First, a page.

The findings will also afford public secondary school teachers in North Senatorial District of Edo State, the opportunity of determining the challenges confronting them on their job at school. Consequently, the study could sensitizethem to improvise or seek alternatives (where necessary) for the material and non-material needs affecting their performance, that are not provided in their schools.
Finally, this study is also vital as it would contribute to knowledge and add to the existing studies and literature relating to teacher challenges and their job performance in Edo State. Hence, the study could be of benefit to prospective researchers in future.

Scope of the Study
            The study covered teachers’ challenges as correlates of their job performance in public secondary schools in North Senatorial District of Edo State. North Senatorial District of Edo State consists of six (6) local government areas, namely: Akoko Edo, Etsako Central, Etsako East, Etsako West, Owan East and Owan West. The study identified teacher challenges and determined their level of job performance in the district. The study focused on the following teacher challenges: availability of physical resources, access to instructional materials for teaching, access to training and development programmes, involvement of teachers in school’s decision making processes and access to compensation packages. Their job performance covered: preparation of lesson note, teaching of students, marking of student’s subject notes, giving students class exercises and assignments, organizing students on the assembly ground and preparation of students’ record. However, in order to determine, whether the findings in the study were consistent with result from previous studies, the study was undertaken among public secondary school teachers in North Senatorial District of Edo State.The study was limited to only teachers in public secondary schools in the district.

Operational Definition of Terms
The following terms are operationally defined in the study
Teacher challenges: These are factors that affect teachers in the discharge of their duties at school. The challenges in the study are: limited access to availability of physical resources, access to instructional materials for teaching, access to training and development programmes, teachers’ involvement in school’s decision making processes and access to compensation packages.
Instructional materials: These are books and non-book materials that help in the teaching of learners in class. They cover: text books, chalkboard/magnetic board, maps, charts, laboratory apparatus for science teachers, kitchen utensils for home Economics teachers and farm implements for agricultural science teachers.
Physical resources: These are infrastructural materials that help teachers to perform their school and class duties on a day-to-day basis. They are namely: tables, chairs, class registers, teachers’ registers, books, stationery, fans, file cabinet, files and computer devices such as computers, printers, and other computer storage devices forteachers use.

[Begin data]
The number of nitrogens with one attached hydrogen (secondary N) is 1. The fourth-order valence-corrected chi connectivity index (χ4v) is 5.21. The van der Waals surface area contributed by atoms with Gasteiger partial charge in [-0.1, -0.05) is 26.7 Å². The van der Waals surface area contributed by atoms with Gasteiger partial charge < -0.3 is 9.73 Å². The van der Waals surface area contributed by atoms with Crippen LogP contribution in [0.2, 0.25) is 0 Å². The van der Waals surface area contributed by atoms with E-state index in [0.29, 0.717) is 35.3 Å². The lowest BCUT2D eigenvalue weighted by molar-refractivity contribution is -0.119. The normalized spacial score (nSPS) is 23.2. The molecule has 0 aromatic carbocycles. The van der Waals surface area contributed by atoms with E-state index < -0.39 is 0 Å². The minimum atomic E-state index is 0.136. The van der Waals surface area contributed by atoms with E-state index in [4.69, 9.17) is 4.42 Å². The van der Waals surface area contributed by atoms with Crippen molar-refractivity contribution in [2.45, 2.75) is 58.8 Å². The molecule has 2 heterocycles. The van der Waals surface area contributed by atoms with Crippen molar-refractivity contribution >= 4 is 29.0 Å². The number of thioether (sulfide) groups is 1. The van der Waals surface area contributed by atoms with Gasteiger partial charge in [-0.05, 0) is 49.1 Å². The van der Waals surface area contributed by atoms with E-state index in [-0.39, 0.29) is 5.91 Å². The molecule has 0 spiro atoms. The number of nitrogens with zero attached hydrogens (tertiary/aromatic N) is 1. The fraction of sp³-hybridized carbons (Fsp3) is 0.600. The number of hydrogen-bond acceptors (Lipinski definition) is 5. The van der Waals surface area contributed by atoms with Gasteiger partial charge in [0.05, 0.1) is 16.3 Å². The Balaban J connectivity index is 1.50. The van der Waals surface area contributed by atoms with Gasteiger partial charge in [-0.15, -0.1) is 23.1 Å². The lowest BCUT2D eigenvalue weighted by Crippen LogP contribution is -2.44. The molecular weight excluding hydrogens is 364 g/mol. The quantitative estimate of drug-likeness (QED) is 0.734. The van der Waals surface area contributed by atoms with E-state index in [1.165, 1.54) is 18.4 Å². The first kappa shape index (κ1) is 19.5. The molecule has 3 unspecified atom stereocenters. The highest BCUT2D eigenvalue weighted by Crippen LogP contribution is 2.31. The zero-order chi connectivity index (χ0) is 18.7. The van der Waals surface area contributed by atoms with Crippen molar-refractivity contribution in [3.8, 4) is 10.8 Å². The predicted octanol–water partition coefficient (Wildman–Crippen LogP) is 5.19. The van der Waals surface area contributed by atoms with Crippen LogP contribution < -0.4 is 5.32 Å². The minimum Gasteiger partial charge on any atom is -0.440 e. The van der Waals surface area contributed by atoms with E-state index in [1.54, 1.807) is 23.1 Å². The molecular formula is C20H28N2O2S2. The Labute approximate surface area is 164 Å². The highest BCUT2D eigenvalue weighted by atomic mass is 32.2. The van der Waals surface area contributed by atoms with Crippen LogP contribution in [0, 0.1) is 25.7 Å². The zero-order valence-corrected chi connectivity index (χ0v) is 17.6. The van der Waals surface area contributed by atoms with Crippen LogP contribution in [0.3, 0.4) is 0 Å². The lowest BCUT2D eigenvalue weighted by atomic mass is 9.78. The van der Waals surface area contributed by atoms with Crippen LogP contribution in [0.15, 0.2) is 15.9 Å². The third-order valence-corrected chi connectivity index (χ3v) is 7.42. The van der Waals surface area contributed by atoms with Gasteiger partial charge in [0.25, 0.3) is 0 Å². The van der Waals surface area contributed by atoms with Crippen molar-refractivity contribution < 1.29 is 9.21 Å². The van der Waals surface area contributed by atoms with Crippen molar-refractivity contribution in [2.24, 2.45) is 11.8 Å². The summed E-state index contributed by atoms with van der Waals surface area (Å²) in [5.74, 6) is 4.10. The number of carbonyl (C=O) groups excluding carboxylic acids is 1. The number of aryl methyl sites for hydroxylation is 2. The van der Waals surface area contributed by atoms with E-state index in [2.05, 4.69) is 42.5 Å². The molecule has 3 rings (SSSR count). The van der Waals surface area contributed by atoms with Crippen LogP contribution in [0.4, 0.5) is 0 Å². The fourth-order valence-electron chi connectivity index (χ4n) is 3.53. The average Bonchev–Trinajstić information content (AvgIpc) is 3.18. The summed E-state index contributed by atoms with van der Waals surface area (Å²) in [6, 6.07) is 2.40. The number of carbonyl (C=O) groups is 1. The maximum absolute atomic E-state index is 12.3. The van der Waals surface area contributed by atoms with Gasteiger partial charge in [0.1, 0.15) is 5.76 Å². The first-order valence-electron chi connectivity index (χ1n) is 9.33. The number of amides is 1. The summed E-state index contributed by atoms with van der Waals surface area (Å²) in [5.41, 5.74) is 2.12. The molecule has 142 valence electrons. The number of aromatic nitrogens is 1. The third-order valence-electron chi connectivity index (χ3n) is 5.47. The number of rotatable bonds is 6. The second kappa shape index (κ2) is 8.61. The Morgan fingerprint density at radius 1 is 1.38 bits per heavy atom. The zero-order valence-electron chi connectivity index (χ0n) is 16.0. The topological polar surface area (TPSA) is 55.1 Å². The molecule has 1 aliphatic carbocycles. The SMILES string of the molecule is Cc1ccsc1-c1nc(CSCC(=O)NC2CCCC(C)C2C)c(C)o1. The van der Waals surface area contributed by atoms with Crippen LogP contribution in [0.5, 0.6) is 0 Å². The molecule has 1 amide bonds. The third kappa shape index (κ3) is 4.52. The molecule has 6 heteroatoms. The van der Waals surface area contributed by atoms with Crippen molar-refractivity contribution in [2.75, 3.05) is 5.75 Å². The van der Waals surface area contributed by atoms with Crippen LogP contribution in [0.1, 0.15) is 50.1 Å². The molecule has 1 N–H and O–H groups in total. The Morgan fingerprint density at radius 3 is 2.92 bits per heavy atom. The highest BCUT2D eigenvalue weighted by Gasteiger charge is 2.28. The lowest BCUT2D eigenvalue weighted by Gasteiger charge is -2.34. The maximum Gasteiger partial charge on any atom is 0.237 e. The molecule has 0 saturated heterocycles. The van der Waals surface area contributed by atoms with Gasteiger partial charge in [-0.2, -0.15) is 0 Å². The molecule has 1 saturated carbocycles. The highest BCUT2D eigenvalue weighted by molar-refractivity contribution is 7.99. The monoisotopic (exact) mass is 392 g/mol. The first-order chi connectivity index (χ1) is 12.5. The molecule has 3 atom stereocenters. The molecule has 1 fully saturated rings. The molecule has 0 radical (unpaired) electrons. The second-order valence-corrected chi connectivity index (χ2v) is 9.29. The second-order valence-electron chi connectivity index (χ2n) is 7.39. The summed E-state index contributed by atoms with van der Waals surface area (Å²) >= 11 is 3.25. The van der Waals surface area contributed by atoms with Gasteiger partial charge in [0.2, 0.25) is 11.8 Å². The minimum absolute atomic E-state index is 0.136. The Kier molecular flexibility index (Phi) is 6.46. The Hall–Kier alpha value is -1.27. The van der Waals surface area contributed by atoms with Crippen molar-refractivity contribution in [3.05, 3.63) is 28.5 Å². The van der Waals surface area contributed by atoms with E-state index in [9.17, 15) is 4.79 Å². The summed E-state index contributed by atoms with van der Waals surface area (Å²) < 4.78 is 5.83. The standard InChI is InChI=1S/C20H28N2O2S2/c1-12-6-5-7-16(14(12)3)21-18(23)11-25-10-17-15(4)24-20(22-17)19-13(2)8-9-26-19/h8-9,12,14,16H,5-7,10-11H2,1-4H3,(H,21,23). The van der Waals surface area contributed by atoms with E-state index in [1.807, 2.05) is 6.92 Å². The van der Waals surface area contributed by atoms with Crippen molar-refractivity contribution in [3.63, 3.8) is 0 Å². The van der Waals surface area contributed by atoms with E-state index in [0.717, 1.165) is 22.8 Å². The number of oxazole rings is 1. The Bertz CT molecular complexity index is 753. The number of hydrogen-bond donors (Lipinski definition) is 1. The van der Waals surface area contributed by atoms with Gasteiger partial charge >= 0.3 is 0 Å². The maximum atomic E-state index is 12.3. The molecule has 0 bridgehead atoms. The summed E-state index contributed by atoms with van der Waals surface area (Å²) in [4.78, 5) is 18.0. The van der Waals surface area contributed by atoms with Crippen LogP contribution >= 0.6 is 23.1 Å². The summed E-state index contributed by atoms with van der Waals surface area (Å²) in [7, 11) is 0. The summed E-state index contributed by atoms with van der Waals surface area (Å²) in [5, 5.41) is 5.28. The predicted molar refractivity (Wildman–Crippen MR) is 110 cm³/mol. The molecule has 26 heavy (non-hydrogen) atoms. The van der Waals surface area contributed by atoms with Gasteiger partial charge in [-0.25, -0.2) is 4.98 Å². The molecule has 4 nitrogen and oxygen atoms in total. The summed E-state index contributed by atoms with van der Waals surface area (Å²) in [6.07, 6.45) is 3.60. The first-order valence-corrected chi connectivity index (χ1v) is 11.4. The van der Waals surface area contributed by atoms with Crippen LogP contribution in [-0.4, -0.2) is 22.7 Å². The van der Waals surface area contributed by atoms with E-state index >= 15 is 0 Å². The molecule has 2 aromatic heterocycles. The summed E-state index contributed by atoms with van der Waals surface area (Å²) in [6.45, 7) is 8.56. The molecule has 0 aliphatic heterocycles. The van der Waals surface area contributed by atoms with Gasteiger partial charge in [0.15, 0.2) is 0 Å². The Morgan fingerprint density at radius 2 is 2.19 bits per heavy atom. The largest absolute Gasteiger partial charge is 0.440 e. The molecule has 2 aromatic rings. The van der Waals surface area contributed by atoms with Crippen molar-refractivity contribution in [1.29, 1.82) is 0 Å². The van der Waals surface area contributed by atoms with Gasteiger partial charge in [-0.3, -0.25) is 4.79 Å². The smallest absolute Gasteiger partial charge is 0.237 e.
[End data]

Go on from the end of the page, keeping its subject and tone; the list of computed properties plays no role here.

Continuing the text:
Training and development programmes: These are series of planned programmes that help to enhance teacher’s skills and expertise on their subject of specialization. They include: monthly or bi-monthly and in-door discussions for teachers, bi-annual or annual teachers’ seminars, workshops, conferences, specialized trainings and other on-job training programmes
Teachers’ involvement in decision making: Thisis the deliberate involvement of teachers or set of teachers in discussing matters bordering on: the school programme for the year, financial management, development projects, organizing schoolfunctions, co-curricular activities, resource allocation, conflict management, lesson planning and preparation, teacher supervision, syllabus interpretation, staff meeting agenda and introduction of new syllabi     
Compensation:These are all forms of monetary and non-monetary rewards that are given to employees in return for their job performance
Job performance: This refers to how well a teacher carries out his/her various duties at school. In this work, teachers’ job performance covers: preparation of lesson note, teaching of students, marking of students notes, giving students class exercises and assignment, organizing of students during the assembly and preparation of students’ records

Level of job performance: This operationally refers to high and low performance of teacher on the following duties: preparation of lesson note, teaching of students, marking of students’ subject notes, giving students class exercises and assignments, conducting of students on the assembly ground and preparation of students’ record as measured on a four point Likert scale of strongly agree to strongly disagree stem. A bench mark of 2.50 rating or higher denotes high job performance while a bench mark below 2.50 represents low performance among teachers.